Lowcountry’s untapped black gold
In Charleston, people can hardly stand to say “cockroach.” They prefer “palmetto bug.”
In China, dried cockroaches are becoming a crunchy, protein-rich commodity, selling for as much as $20 a pound.
Some entrepeneurs hope cockroaches will be used in fish and animal feed and even as a culinary delicacy for humans.
But for now, it’s China’s pharmaceutical and cosmetic companies that are buying the pulverized roach matter. It is being used in traditional Chinese medicine, and research is being done on its possible role in treating baldness, AIDS and cancer.
According to the Los Angeles Times, the largest roach producer in China has six farms — 10 million American cockroaches. Ahem. American cockroaches are what inhabit some of the finest Charleston homes.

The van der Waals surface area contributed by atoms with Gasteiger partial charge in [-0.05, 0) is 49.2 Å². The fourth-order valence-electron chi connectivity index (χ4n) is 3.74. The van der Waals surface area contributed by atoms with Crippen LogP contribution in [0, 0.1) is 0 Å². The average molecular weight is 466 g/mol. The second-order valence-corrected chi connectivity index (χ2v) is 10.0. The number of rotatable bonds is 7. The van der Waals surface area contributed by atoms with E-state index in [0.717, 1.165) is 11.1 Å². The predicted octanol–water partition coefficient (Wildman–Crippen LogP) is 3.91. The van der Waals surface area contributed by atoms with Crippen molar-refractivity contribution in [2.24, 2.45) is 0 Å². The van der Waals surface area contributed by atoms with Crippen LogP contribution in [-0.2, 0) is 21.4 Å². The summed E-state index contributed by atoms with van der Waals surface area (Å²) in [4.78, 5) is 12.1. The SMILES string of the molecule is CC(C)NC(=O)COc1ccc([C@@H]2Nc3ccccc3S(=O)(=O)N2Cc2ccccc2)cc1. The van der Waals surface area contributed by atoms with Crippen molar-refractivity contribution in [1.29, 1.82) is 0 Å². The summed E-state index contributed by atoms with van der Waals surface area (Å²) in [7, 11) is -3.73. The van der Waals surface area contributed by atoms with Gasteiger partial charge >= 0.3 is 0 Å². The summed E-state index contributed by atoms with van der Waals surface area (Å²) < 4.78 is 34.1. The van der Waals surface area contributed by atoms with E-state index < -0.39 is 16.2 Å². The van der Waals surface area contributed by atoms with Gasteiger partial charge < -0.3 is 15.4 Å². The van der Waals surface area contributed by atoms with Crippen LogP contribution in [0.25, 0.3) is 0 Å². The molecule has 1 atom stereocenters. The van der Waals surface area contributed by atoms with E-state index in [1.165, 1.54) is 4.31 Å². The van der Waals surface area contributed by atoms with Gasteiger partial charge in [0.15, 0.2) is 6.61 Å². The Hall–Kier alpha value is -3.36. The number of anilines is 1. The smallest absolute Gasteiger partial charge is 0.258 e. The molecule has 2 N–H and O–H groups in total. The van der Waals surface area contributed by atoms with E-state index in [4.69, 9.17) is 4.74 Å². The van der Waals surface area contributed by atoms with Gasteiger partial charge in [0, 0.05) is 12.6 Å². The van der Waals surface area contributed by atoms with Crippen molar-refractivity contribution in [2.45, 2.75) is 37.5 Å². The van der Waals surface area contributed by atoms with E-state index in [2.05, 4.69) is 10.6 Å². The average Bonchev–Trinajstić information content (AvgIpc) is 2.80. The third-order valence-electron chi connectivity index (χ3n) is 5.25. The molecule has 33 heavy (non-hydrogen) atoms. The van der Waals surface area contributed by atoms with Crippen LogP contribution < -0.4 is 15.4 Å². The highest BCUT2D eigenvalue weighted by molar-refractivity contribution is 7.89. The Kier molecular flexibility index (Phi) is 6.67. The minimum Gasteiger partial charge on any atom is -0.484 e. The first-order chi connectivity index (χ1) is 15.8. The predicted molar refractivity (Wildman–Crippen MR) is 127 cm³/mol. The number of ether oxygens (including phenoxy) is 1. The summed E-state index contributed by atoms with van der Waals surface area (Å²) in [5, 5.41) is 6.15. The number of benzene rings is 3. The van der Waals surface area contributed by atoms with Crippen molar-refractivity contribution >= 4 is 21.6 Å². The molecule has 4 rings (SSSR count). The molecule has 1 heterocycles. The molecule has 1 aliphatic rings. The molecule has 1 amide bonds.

The industry stayed mostly under China’s radar until August when a million escaped from one farm, making neighbors more than a little uneasy.
Remember, Charlestonians are like the Chinese. They eat rice, worship their ancestors and speak a foreign language.
But when it comes to cockroaches, the similarities cease. The Chinese might chomp them, but in Charleston, we stomp them.